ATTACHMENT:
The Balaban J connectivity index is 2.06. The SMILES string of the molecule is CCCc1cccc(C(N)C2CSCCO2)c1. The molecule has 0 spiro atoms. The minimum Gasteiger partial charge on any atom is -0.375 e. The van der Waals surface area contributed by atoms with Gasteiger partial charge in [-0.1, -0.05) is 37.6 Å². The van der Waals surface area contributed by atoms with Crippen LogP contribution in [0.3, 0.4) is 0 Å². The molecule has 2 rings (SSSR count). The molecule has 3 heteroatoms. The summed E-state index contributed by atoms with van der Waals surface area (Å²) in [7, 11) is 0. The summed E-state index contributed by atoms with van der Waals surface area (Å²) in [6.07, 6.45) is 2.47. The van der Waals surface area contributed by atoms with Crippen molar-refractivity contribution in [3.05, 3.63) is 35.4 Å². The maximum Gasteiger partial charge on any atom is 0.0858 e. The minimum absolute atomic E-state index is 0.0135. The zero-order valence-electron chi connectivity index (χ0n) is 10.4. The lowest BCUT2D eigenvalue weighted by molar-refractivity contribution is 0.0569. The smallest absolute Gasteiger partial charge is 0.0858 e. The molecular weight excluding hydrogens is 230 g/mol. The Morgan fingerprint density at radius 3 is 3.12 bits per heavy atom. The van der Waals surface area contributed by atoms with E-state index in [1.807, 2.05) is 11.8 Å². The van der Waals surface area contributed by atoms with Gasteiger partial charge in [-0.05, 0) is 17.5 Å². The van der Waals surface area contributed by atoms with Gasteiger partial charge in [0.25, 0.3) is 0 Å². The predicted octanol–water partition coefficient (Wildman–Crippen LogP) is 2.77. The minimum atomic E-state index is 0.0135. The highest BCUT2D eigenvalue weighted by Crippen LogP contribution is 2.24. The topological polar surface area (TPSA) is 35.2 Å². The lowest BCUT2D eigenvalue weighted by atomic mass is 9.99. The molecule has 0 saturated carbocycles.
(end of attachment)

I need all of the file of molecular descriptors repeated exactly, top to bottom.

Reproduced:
The Balaban J connectivity index is 2.06. The SMILES string of the molecule is CCCc1cccc(C(N)C2CSCCO2)c1. The molecule has 0 spiro atoms. The minimum Gasteiger partial charge on any atom is -0.375 e. The van der Waals surface area contributed by atoms with Gasteiger partial charge in [-0.1, -0.05) is 37.6 Å². The van der Waals surface area contributed by atoms with Crippen LogP contribution in [0.3, 0.4) is 0 Å². The molecule has 2 rings (SSSR count). The molecule has 3 heteroatoms. The summed E-state index contributed by atoms with van der Waals surface area (Å²) in [7, 11) is 0. The summed E-state index contributed by atoms with van der Waals surface area (Å²) in [6.07, 6.45) is 2.47. The van der Waals surface area contributed by atoms with Crippen molar-refractivity contribution in [3.05, 3.63) is 35.4 Å². The maximum Gasteiger partial charge on any atom is 0.0858 e. The minimum absolute atomic E-state index is 0.0135. The zero-order valence-electron chi connectivity index (χ0n) is 10.4. The lowest BCUT2D eigenvalue weighted by molar-refractivity contribution is 0.0569. The smallest absolute Gasteiger partial charge is 0.0858 e. The molecular weight excluding hydrogens is 230 g/mol. The Morgan fingerprint density at radius 3 is 3.12 bits per heavy atom. The van der Waals surface area contributed by atoms with E-state index in [1.807, 2.05) is 11.8 Å². The van der Waals surface area contributed by atoms with Gasteiger partial charge in [-0.05, 0) is 17.5 Å². The van der Waals surface area contributed by atoms with Gasteiger partial charge in [0.25, 0.3) is 0 Å². The predicted octanol–water partition coefficient (Wildman–Crippen LogP) is 2.77. The minimum atomic E-state index is 0.0135. The highest BCUT2D eigenvalue weighted by Crippen LogP contribution is 2.24. The topological polar surface area (TPSA) is 35.2 Å². The lowest BCUT2D eigenvalue weighted by atomic mass is 9.99. The molecule has 0 saturated carbocycles.